Twitter is overhauling the way it handles problematic and abusive tweets reported by its users, aiming to bring a more 'human first' approach to improve the quality of tweets flagged by its users for misinformation, hate speech, spam and others.
The new approach, which is currently being tested with a small group in the US, will be rolled out globally next year.
"It lifts the burden from the individual to be the one who has to interpret the violation at hand. Instead it asks them what happened," Twitter said in a statement late on Tuesday.
This method is called 'symptoms-first', where Twitter first asks the person what's going on.
"Here's the analogy the team uses: say you're in the midst of an emergency medical situation. If you break your leg, the doctor doesn't say, is your leg broken? They say, where does it hurt? The idea is, first let's try to find out what's happening instead of asking you to diagnose the issue," the company elaborated.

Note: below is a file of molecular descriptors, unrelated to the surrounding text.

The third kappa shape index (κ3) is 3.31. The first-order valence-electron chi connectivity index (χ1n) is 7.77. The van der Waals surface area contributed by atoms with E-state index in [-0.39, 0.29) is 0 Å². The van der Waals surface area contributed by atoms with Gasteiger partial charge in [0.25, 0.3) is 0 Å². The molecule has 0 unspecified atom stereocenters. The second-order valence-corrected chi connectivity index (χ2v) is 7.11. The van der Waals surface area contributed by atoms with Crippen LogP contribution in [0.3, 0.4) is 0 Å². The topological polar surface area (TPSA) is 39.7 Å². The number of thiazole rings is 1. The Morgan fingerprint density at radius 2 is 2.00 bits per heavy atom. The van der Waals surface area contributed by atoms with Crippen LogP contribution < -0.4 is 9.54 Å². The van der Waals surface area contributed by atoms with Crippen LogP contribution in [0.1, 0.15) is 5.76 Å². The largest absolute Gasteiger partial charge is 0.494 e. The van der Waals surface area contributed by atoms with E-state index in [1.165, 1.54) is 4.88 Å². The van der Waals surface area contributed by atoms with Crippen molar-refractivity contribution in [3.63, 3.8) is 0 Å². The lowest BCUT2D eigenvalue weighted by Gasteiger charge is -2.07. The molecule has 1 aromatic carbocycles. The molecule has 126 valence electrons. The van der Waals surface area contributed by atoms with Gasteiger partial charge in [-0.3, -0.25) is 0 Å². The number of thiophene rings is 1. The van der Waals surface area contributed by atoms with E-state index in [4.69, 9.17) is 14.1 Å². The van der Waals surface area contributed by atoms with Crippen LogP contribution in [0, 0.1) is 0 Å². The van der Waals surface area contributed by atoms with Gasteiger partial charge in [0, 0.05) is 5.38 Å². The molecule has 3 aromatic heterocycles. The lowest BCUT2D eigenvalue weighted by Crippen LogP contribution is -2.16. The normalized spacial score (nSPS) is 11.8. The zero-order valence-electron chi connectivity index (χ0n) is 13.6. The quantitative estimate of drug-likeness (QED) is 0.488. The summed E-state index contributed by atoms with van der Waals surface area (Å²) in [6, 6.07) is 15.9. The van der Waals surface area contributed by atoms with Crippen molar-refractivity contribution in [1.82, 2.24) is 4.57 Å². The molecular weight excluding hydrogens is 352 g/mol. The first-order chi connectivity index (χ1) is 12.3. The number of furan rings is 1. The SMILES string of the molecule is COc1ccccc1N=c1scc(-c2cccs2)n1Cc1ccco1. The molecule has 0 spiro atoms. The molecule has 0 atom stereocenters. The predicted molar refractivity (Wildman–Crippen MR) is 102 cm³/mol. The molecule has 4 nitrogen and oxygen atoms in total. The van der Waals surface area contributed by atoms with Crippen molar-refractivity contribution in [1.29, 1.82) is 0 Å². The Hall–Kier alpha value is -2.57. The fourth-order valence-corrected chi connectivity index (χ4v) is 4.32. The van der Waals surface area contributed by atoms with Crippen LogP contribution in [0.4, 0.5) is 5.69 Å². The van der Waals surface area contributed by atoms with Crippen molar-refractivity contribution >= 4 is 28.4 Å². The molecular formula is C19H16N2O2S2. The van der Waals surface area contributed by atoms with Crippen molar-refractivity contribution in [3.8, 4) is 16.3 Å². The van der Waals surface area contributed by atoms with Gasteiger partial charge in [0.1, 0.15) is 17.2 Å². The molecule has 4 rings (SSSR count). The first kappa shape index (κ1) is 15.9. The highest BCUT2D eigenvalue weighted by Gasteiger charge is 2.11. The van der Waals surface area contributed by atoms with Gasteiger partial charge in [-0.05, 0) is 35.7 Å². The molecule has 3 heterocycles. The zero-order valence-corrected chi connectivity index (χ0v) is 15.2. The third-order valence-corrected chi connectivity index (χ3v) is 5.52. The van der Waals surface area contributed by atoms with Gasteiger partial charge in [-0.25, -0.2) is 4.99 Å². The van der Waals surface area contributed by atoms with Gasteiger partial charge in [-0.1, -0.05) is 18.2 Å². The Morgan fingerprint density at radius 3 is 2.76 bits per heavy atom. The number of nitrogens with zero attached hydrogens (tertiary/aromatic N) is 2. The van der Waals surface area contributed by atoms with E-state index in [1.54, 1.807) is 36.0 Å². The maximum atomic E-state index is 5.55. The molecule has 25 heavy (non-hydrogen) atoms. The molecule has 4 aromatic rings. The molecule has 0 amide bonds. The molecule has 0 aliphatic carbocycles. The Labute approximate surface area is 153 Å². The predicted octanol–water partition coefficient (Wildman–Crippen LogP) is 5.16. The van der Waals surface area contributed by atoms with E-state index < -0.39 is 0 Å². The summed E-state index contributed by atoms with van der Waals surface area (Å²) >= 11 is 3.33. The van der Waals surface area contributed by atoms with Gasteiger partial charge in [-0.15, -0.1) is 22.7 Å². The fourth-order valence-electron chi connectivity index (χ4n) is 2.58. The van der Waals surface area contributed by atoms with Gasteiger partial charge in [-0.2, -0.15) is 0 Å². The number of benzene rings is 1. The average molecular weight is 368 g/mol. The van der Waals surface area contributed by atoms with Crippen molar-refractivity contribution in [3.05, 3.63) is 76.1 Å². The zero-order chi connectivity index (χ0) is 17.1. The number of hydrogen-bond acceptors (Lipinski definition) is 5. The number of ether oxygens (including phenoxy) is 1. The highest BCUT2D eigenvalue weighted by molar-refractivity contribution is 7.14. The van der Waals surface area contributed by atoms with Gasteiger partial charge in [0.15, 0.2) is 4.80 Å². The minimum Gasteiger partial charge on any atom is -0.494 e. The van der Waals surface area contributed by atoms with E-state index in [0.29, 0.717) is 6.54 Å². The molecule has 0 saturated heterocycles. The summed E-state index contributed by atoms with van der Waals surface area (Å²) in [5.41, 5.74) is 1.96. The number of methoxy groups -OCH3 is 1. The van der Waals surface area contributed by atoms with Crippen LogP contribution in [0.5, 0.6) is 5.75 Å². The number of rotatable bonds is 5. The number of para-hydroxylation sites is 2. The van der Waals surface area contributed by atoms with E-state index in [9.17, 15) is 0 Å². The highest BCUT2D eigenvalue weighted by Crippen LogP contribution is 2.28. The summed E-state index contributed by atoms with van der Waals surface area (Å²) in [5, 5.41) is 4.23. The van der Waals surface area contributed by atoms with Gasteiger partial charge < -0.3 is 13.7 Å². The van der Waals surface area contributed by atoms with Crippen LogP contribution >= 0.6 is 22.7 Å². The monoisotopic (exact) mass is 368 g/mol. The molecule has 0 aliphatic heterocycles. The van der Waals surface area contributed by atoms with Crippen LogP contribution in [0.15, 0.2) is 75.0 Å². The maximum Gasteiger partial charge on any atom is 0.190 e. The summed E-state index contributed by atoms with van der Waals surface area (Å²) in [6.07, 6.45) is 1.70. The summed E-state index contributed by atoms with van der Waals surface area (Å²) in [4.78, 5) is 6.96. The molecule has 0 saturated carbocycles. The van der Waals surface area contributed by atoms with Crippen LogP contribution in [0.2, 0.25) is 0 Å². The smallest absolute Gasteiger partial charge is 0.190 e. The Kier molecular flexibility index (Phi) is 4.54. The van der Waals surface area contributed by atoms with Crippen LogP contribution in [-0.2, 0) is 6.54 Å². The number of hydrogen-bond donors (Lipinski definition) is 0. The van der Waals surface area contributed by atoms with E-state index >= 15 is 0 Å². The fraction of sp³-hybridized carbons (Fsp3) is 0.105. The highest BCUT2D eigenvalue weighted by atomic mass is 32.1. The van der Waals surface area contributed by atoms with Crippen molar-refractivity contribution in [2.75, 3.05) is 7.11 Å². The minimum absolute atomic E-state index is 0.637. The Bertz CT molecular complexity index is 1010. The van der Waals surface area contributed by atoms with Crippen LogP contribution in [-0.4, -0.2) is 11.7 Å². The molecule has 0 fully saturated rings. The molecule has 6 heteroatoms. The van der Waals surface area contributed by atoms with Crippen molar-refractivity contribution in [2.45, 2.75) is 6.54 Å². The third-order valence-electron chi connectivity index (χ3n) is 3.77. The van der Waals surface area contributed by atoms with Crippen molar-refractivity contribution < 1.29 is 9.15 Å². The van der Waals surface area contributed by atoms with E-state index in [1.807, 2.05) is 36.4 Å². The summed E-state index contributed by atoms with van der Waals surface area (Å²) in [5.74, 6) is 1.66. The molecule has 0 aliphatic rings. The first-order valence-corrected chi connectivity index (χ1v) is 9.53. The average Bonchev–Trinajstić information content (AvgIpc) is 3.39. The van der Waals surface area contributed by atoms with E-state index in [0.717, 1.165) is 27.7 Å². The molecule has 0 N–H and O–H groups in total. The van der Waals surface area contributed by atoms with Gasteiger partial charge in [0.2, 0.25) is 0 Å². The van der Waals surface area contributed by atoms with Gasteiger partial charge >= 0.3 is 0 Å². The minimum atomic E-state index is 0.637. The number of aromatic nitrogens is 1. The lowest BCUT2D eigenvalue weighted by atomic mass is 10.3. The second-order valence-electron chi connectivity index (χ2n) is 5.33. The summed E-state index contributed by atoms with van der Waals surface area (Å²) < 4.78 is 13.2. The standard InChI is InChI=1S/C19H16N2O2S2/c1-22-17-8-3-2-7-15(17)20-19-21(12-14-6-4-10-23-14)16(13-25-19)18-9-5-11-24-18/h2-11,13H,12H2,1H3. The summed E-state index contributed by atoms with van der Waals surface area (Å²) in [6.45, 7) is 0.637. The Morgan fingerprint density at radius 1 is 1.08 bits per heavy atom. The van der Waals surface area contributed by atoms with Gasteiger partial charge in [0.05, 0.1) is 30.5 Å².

By refocusing on the experience of the person reporting the Tweet, Twitter hopes to improve the quality of the reports they get.
The platform hopes that this rich pool of information, even if the Tweets in question don't technically violate any rules, will still give it valuable input that they can use to improve people's experience on the platform.
"What can be frustrating and complex about reporting is that we enforce based on terms of service violations as defined by the Twitter rules," said Renna Al-Yassini, senior UX manager on the team.
"The vast majority of what people are reporting on fall within a much larger gray spectrum that don't meet the specific criteria of Twitter violations, but they're still reporting what they are experiencing as deeply problematic and highly upsetting," Al-Yassini added.
Twitter said it will be able to use the feedback it gains from this new process to improve it and help more people.